The de Broglie–Bohm theory known as the pilot wave theory, Bohmian mechanics, Bohm's interpretation, the causal interpretation, is an interpretation of quantum mechanics. In addition to a wavefunction on the space of all possible configurations, it postulates an actual configuration that exists when unobserved; the evolution over time of the configuration is defined by the wave function by a guiding equation. The evolution of the wave function over time is given by the Schrödinger equation; the theory is named after Louis de David Bohm. The theory is deterministic and explicitly nonlocal: the velocity of any one particle depends on the value of the guiding equation, which depends on the configuration of the system given by its wave function; the theory results in a measurement formalism, analogous to thermodynamics for classical mechanics, that yields the standard quantum formalism associated with the Copenhagen interpretation. The theory's explicit non-locality resolves the "measurement problem", conventionally delegated to the topic of interpretations of quantum mechanics in the Copenhagen interpretation.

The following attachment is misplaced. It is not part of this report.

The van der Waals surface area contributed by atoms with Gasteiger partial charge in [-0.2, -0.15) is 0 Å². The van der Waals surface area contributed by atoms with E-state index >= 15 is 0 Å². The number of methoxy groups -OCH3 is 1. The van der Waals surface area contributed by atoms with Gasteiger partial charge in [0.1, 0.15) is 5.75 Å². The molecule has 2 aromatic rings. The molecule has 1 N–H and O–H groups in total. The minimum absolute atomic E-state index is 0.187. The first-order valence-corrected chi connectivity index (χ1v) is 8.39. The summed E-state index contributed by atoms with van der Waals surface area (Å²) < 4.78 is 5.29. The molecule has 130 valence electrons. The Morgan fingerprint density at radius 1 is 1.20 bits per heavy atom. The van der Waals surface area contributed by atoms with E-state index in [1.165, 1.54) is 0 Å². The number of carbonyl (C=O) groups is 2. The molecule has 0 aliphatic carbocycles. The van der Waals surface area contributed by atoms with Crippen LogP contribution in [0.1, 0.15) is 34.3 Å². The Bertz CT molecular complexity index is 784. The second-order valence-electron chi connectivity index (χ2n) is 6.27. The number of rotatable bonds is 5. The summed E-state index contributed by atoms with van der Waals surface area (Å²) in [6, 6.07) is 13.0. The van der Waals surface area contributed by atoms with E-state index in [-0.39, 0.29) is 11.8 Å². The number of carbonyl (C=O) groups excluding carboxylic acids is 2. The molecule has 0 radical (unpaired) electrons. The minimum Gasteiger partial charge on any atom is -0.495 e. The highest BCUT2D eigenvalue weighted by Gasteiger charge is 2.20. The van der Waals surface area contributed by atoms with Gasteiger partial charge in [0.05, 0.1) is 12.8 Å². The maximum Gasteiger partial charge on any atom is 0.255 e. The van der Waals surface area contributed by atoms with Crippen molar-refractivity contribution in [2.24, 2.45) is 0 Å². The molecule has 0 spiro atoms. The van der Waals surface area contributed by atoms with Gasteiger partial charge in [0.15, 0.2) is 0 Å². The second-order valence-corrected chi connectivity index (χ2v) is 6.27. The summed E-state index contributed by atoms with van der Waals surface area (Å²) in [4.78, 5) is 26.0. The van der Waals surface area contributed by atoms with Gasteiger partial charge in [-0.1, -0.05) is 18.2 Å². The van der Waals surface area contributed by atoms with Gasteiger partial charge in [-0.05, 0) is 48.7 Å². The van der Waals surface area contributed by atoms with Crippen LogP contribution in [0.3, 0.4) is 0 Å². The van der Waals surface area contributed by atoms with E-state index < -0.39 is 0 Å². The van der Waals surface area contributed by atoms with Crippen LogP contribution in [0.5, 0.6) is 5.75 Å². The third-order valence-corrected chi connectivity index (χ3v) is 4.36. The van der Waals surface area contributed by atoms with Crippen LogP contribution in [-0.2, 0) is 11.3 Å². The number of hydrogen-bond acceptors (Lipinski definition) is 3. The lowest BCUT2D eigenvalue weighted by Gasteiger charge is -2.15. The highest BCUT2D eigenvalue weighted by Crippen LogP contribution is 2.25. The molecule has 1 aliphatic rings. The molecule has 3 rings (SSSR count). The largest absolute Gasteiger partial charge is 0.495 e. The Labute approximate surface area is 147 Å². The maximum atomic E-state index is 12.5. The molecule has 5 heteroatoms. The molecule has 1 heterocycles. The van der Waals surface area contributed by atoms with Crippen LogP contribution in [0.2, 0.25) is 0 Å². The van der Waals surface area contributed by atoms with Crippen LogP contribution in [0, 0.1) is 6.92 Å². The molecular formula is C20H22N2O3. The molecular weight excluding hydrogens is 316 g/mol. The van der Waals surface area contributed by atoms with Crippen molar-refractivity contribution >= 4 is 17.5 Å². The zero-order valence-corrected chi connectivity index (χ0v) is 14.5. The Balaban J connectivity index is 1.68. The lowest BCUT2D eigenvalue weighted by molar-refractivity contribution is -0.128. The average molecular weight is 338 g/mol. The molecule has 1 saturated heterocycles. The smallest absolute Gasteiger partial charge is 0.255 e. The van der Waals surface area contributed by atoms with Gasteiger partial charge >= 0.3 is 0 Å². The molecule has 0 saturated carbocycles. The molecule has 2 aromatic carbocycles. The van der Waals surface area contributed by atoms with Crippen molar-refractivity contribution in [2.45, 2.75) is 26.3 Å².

The Born rule in Broglie–Bohm theory is not a basic law. Rather, in this theory, the link between the probability density and the wave function has the status of a hypothesis, called the quantum equilibrium hypothesis, additional to the basic principles governing the wave function; the theory was developed in the 1920s by de Broglie, who, in 1927, was persuaded to abandon it in favour of the then-mainstream Copenhagen interpretation. David Bohm, dissatisfied with the prevailing orthodoxy, rediscovered de Broglie's pilot-wave theory in 1952. Bohm's suggestions were not widely received due to reasons unrelated to their content, but instead were connected to Bohm's youthful communist affiliations. De Broglie–Bohm theory was deemed unacceptable by mainstream theorists because of its explicit non-locality. Bell's theorem was inspired by Bell's discovery of the work of David Bohm and his subsequent wondering whether the obvious nonlocality of the theory could be eliminated. Since the 1990s, there has been renewed interest in formulating extensions to de Broglie–Bohm theory, attempting to reconcile it with special relativity and quantum field theory, besides other features such as spin or curved spatial geometries.